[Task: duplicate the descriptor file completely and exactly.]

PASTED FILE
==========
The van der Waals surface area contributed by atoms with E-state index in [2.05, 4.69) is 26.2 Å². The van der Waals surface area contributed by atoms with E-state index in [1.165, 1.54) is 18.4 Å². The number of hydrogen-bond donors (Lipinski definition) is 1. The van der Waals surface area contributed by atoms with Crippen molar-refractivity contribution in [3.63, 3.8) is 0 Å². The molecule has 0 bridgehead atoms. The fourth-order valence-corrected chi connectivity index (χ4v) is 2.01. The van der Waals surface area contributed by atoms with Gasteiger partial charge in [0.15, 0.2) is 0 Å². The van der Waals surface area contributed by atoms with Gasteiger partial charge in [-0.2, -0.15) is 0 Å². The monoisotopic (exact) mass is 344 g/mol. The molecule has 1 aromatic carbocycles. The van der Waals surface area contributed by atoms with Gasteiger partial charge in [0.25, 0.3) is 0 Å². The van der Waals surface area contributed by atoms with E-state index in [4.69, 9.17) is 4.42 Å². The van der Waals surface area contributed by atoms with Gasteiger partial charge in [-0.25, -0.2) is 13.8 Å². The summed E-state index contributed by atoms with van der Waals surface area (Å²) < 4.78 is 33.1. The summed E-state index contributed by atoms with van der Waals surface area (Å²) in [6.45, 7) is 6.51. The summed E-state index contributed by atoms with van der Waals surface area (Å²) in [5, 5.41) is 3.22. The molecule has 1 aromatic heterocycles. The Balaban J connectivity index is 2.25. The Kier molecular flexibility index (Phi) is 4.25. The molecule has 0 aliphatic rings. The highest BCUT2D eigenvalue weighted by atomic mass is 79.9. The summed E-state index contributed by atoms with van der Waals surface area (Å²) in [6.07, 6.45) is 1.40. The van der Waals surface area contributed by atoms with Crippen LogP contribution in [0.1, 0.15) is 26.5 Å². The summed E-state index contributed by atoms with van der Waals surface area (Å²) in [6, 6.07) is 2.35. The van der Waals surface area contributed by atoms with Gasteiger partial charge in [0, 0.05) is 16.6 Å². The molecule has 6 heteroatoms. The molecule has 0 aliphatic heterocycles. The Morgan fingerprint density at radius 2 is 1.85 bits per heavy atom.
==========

The van der Waals surface area contributed by atoms with E-state index in [2.05, 4.69) is 26.2 Å². The van der Waals surface area contributed by atoms with E-state index in [1.165, 1.54) is 18.4 Å². The number of hydrogen-bond donors (Lipinski definition) is 1. The van der Waals surface area contributed by atoms with Crippen molar-refractivity contribution in [3.63, 3.8) is 0 Å². The molecule has 0 bridgehead atoms. The fourth-order valence-corrected chi connectivity index (χ4v) is 2.01. The van der Waals surface area contributed by atoms with Gasteiger partial charge in [0.15, 0.2) is 0 Å². The van der Waals surface area contributed by atoms with Gasteiger partial charge in [-0.2, -0.15) is 0 Å². The monoisotopic (exact) mass is 344 g/mol. The molecule has 1 aromatic carbocycles. The van der Waals surface area contributed by atoms with Gasteiger partial charge in [0.25, 0.3) is 0 Å². The van der Waals surface area contributed by atoms with E-state index in [4.69, 9.17) is 4.42 Å². The van der Waals surface area contributed by atoms with Gasteiger partial charge in [-0.25, -0.2) is 13.8 Å². The summed E-state index contributed by atoms with van der Waals surface area (Å²) < 4.78 is 33.1. The summed E-state index contributed by atoms with van der Waals surface area (Å²) in [6.45, 7) is 6.51. The summed E-state index contributed by atoms with van der Waals surface area (Å²) in [5, 5.41) is 3.22. The molecule has 1 aromatic heterocycles. The Balaban J connectivity index is 2.25. The Kier molecular flexibility index (Phi) is 4.25. The molecule has 0 aliphatic rings. The highest BCUT2D eigenvalue weighted by atomic mass is 79.9. The summed E-state index contributed by atoms with van der Waals surface area (Å²) in [6.07, 6.45) is 1.40. The van der Waals surface area contributed by atoms with Crippen LogP contribution in [0.1, 0.15) is 26.5 Å². The summed E-state index contributed by atoms with van der Waals surface area (Å²) in [6, 6.07) is 2.35. The van der Waals surface area contributed by atoms with Gasteiger partial charge in [0, 0.05) is 16.6 Å². The molecule has 6 heteroatoms. The molecule has 0 aliphatic heterocycles. The Morgan fingerprint density at radius 2 is 1.85 bits per heavy atom.